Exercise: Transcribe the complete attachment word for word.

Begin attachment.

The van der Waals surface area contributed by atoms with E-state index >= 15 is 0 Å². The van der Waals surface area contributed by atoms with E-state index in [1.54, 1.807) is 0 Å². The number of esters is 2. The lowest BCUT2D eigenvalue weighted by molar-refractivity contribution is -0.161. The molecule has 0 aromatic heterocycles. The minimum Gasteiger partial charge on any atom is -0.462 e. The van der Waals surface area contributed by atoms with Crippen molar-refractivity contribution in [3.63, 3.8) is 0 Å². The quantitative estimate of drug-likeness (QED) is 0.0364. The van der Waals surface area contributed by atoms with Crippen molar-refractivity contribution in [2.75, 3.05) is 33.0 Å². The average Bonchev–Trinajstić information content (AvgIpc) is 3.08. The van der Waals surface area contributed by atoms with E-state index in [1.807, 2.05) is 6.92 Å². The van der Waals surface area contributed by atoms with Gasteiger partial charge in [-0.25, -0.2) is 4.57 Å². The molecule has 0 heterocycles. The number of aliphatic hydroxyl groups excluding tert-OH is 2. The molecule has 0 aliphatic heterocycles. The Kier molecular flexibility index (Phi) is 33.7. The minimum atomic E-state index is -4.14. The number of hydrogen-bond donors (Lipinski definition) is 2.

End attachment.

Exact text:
The van der Waals surface area contributed by atoms with E-state index >= 15 is 0 Å². The van der Waals surface area contributed by atoms with E-state index in [1.54, 1.807) is 0 Å². The number of esters is 2. The lowest BCUT2D eigenvalue weighted by molar-refractivity contribution is -0.161. The molecule has 0 aromatic heterocycles. The minimum Gasteiger partial charge on any atom is -0.462 e. The van der Waals surface area contributed by atoms with Crippen molar-refractivity contribution in [3.63, 3.8) is 0 Å². The quantitative estimate of drug-likeness (QED) is 0.0364. The van der Waals surface area contributed by atoms with Crippen molar-refractivity contribution in [2.75, 3.05) is 33.0 Å². The average Bonchev–Trinajstić information content (AvgIpc) is 3.08. The van der Waals surface area contributed by atoms with E-state index in [1.807, 2.05) is 6.92 Å². The van der Waals surface area contributed by atoms with Gasteiger partial charge in [-0.25, -0.2) is 4.57 Å². The molecule has 0 heterocycles. The number of aliphatic hydroxyl groups excluding tert-OH is 2. The molecule has 0 aliphatic heterocycles. The Kier molecular flexibility index (Phi) is 33.7. The minimum atomic E-state index is -4.14. The number of hydrogen-bond donors (Lipinski definition) is 2.